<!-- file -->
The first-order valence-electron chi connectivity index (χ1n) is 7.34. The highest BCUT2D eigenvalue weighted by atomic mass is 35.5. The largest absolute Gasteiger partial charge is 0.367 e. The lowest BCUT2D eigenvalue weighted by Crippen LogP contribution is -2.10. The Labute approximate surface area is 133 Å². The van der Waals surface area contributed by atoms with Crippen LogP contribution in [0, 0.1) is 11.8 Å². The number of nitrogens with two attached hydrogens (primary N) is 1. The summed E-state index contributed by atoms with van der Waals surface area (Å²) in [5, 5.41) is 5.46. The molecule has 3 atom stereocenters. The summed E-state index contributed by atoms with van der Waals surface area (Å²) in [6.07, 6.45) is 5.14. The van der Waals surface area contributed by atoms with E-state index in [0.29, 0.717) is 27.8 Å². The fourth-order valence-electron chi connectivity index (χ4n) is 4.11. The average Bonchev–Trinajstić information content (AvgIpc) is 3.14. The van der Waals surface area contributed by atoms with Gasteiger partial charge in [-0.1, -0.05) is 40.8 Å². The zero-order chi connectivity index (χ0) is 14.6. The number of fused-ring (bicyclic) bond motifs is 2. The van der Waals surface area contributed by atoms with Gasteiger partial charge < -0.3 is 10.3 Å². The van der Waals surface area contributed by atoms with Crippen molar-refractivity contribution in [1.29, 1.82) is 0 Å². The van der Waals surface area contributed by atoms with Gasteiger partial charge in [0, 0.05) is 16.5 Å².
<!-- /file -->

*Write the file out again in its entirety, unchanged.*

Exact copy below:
The first-order valence-electron chi connectivity index (χ1n) is 7.34. The highest BCUT2D eigenvalue weighted by atomic mass is 35.5. The largest absolute Gasteiger partial charge is 0.367 e. The lowest BCUT2D eigenvalue weighted by Crippen LogP contribution is -2.10. The Labute approximate surface area is 133 Å². The van der Waals surface area contributed by atoms with Crippen LogP contribution in [0, 0.1) is 11.8 Å². The number of nitrogens with two attached hydrogens (primary N) is 1. The summed E-state index contributed by atoms with van der Waals surface area (Å²) in [5, 5.41) is 5.46. The molecule has 3 atom stereocenters. The summed E-state index contributed by atoms with van der Waals surface area (Å²) in [6.07, 6.45) is 5.14. The van der Waals surface area contributed by atoms with E-state index in [0.29, 0.717) is 27.8 Å². The fourth-order valence-electron chi connectivity index (χ4n) is 4.11. The average Bonchev–Trinajstić information content (AvgIpc) is 3.14. The van der Waals surface area contributed by atoms with Gasteiger partial charge in [-0.1, -0.05) is 40.8 Å². The zero-order chi connectivity index (χ0) is 14.6. The number of fused-ring (bicyclic) bond motifs is 2. The van der Waals surface area contributed by atoms with Gasteiger partial charge < -0.3 is 10.3 Å². The van der Waals surface area contributed by atoms with Crippen molar-refractivity contribution in [1.29, 1.82) is 0 Å². The van der Waals surface area contributed by atoms with Gasteiger partial charge in [0, 0.05) is 16.5 Å².